We put our campaigns through fact checking and several rounds of quality assurance.

Fact checking should play a complementary role to research and involves verifying accuracy by making sure all data and assertions are true. Every point in the content should have a source that can be verified. Writers should be familiar with best practices for making their work easy to fact-check; this fact-checking guide from Poynter is a good resource.

Quality assurance looks at both the textual and design elements of a campaign to ensure a good user experience. Our QA team reviews things like grammar, clarity (Is this text clearly making a point? Is a design element confusing or hard to read?), and layout/organization.

Include other share-worthy elements

Although the controversial subject matter helped this campaign gain attention, we also incorporated other proven elements of highly shareable content:

  • Geographic angle. People wanted to see how their state or city ranked. Many took to social media to express their disappointment or pride in the results.
  • Timeliness. Bigotry is a hot-button issue in the U.S. right now amidst racial tension and a heated political situation.
  • Comparison. Rankings and comparisons stimulate discussion, especially when people have strong opinions about the rankings.
  • Surprising. The results were somewhat shocking since some cities and states which ranked “most PC” or “most prejudiced” were unexpected.

The more share-worthy elements you can tack onto your content, the greater your chances for success.

Have you seen success with controversial or polarizing content? Did you overcome a client’s objection to controversy? Be sure to share your experience in the comments.

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Ranking #0: SEO for Answers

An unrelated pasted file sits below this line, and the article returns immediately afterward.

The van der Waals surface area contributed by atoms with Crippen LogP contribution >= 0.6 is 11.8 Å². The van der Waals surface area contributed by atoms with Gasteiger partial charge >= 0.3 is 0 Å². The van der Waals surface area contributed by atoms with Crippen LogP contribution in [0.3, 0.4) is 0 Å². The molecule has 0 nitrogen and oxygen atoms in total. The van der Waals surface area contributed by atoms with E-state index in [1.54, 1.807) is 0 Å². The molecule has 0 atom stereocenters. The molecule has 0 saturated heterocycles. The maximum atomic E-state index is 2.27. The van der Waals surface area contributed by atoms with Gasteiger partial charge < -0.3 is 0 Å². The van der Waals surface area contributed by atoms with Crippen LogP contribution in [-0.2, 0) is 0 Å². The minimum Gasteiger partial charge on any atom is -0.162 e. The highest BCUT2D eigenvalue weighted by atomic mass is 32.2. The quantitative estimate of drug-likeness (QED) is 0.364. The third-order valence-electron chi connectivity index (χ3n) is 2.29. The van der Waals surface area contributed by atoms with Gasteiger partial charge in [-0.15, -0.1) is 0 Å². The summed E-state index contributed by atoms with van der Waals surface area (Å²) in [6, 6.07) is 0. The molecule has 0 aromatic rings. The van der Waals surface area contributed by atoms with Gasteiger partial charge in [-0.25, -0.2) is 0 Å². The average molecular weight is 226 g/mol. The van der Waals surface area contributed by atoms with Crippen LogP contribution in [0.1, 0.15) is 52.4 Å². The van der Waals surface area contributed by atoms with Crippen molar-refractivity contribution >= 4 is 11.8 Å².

Posted by Dr-Pete

It’s been over two years since Google launched Featured Snippets, and yet many search marketers still see them as little more than a novelty. If you’re not convinced by now that Featured Snippets offer a significant organic opportunity, then today is my attempt to change your mind.

If you somehow haven’t encountered a Featured Snippet searching Google over the past two years, here’s an example (from a search for “ssl”):

This is a promoted organic result, appearing above the traditional #1 ranking position. At minimum, Featured Snippets contain an extracted answer (more on that later), a display title, and a URL. They may also have an image, bulleted lists, and simple tables.

Why should you care?

We’re all busy, and Google has made so many changes in the past couple of years that it can be hard to sort out what’s really important to your customer or employer. I get it, and I’m not judging you. So, let’s get the hard question out of the way: Why are Featured Snippets important?

(1) They occupy the “#0” position

Here’s the top portion of a SERP for “hdmi cable,” a commercial query:

There are a couple of interesting things going on here. First, Featured Snippets always (for now) come before traditional organic results. This is why I have taken to calling them the “#0” ranking position. What beats #1? You can see where I’m going with this… #0. In this case, the first organic is pushed down even more, below a set of Related Questions (the “People also ask” box). So, the “#1” organic position is really third in this example.